Today has been one of Those Days with the kids, the kind of day where even when they’re tucked up in bed you can’t relax, like you’ve got your finger in the plug socket and 240 volts are humming through your muscles. And I blame Easter.
Over the past couple of days my two sons have eaten more chocolate than they would normally consume in an entire year. It’s pretty much the first thing Noah asked for when he awoke from his afternoon nap, and like an idiot I gave him some. Look at his face. He’s barely conscious, yet he’s chomping down on a fragment of egg like there’s no tomorrow.
This continued blood sugar high culminated in an evening of belligerent children and stressed parents, the kind of evening which makes you turn your palms upwards, look at the ceiling, and think ‘Why did I have to have children capable of forming their own opinions and independent thought instead of kids that can be manipulated to do exactly what I want?’ In your mind, you form Fritzl-esque plans for a cellar where you can lock your kids up for twenty years, but eventually abandon them due to the excessive cost and risk of jail time.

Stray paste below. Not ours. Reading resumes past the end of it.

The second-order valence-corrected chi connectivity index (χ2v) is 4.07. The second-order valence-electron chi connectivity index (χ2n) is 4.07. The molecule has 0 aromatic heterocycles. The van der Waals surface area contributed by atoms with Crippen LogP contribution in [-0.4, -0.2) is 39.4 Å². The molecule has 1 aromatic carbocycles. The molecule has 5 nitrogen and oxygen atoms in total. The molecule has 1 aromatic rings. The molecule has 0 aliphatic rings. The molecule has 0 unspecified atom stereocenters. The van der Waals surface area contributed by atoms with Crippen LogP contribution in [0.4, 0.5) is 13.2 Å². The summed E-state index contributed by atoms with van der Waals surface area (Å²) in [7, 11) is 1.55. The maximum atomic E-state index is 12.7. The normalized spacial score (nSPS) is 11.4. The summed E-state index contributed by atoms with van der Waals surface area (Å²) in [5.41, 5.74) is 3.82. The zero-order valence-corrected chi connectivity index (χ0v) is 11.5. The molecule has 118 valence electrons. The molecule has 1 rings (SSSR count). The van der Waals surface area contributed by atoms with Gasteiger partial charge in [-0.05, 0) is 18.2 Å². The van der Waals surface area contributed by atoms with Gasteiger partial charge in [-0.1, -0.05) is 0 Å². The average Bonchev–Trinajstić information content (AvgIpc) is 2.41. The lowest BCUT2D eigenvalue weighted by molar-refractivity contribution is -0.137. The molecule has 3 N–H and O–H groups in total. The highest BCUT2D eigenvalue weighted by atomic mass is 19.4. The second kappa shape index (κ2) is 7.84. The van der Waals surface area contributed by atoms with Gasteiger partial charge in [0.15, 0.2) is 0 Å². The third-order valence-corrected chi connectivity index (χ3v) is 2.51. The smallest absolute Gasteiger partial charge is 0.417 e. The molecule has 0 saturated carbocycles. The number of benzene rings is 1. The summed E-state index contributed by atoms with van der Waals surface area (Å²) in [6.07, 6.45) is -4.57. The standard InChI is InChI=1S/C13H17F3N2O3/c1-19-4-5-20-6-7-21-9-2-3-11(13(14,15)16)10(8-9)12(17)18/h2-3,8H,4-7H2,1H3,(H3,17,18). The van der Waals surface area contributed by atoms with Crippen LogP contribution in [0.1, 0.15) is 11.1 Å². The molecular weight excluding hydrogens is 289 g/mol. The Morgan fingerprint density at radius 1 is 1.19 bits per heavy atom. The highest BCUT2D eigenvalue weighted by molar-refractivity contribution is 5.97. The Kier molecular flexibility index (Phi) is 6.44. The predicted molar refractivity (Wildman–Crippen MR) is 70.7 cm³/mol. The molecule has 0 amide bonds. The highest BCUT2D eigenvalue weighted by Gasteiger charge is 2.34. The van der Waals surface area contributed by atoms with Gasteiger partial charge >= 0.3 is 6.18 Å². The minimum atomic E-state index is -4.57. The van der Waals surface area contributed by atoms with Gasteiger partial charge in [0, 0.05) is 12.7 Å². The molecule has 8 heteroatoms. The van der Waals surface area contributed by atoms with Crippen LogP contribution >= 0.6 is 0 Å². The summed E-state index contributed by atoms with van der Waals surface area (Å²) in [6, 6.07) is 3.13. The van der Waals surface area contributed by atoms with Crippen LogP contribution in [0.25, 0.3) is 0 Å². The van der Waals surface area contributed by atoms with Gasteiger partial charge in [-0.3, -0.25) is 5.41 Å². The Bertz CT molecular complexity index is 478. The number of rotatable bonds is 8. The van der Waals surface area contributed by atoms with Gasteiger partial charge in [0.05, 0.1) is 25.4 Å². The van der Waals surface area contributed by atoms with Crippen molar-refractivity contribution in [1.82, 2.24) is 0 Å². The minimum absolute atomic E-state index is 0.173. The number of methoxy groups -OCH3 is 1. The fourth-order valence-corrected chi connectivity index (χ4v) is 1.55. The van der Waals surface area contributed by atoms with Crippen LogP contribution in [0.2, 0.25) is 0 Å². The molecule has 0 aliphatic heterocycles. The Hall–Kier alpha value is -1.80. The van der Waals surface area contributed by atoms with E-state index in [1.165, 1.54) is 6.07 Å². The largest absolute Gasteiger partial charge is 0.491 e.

Noah point blank refused to eat his tea, instead jabbing a podgy toddler finger at the fridge and demanding cake. Isaac had chosen one of our posh yoghurts to eat, taken two spoonfuls and refused to go any further, like a dog approaching the vet’s door, or a horse approaching a high hurdle, or another animal approaching something else.
My wife was on the front line, at the table, trying simultaneously to coax Noah to eat his food and Isaac to finish the yoghurt. Whilst she was in (figurative) hand-to-hand combat with our sons, I’d chosen to take more of a back seat, lobbing over words of reprimand and warning now and again like artillery shells.
Much like the French, our efforts at combat were useless, and so both children were sent straight to bed (where they now lie, yelling for me every two minutes). We brush their teeth and take them to the loo. As Isaac sits on the toilet, face scrunched in turd-straining effort, my wife asks him if he’s finished.
“I’ve only just started,” he replies. And I can’t help but wonder: is he still talking about the poo?